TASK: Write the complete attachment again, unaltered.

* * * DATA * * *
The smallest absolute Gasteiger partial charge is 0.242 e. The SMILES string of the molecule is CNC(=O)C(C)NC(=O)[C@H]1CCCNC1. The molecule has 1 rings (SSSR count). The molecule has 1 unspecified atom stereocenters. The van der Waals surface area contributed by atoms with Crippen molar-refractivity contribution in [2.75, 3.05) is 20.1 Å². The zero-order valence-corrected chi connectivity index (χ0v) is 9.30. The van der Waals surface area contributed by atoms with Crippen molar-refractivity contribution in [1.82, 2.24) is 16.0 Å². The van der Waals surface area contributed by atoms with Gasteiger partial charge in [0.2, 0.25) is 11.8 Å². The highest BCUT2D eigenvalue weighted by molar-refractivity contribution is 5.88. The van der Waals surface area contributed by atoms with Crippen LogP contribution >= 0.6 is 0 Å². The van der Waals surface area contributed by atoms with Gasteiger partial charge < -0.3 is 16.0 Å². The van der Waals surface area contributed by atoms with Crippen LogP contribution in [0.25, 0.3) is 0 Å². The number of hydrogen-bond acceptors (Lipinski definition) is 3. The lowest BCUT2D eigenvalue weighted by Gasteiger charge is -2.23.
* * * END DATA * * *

The smallest absolute Gasteiger partial charge is 0.242 e. The SMILES string of the molecule is CNC(=O)C(C)NC(=O)[C@H]1CCCNC1. The molecule has 1 rings (SSSR count). The molecule has 1 unspecified atom stereocenters. The van der Waals surface area contributed by atoms with Crippen molar-refractivity contribution in [2.75, 3.05) is 20.1 Å². The zero-order valence-corrected chi connectivity index (χ0v) is 9.30. The van der Waals surface area contributed by atoms with Crippen molar-refractivity contribution in [1.82, 2.24) is 16.0 Å². The van der Waals surface area contributed by atoms with Gasteiger partial charge in [0.2, 0.25) is 11.8 Å². The highest BCUT2D eigenvalue weighted by molar-refractivity contribution is 5.88. The van der Waals surface area contributed by atoms with Crippen LogP contribution >= 0.6 is 0 Å². The van der Waals surface area contributed by atoms with Gasteiger partial charge < -0.3 is 16.0 Å². The van der Waals surface area contributed by atoms with Crippen LogP contribution in [0.25, 0.3) is 0 Å². The number of hydrogen-bond acceptors (Lipinski definition) is 3. The lowest BCUT2D eigenvalue weighted by Gasteiger charge is -2.23.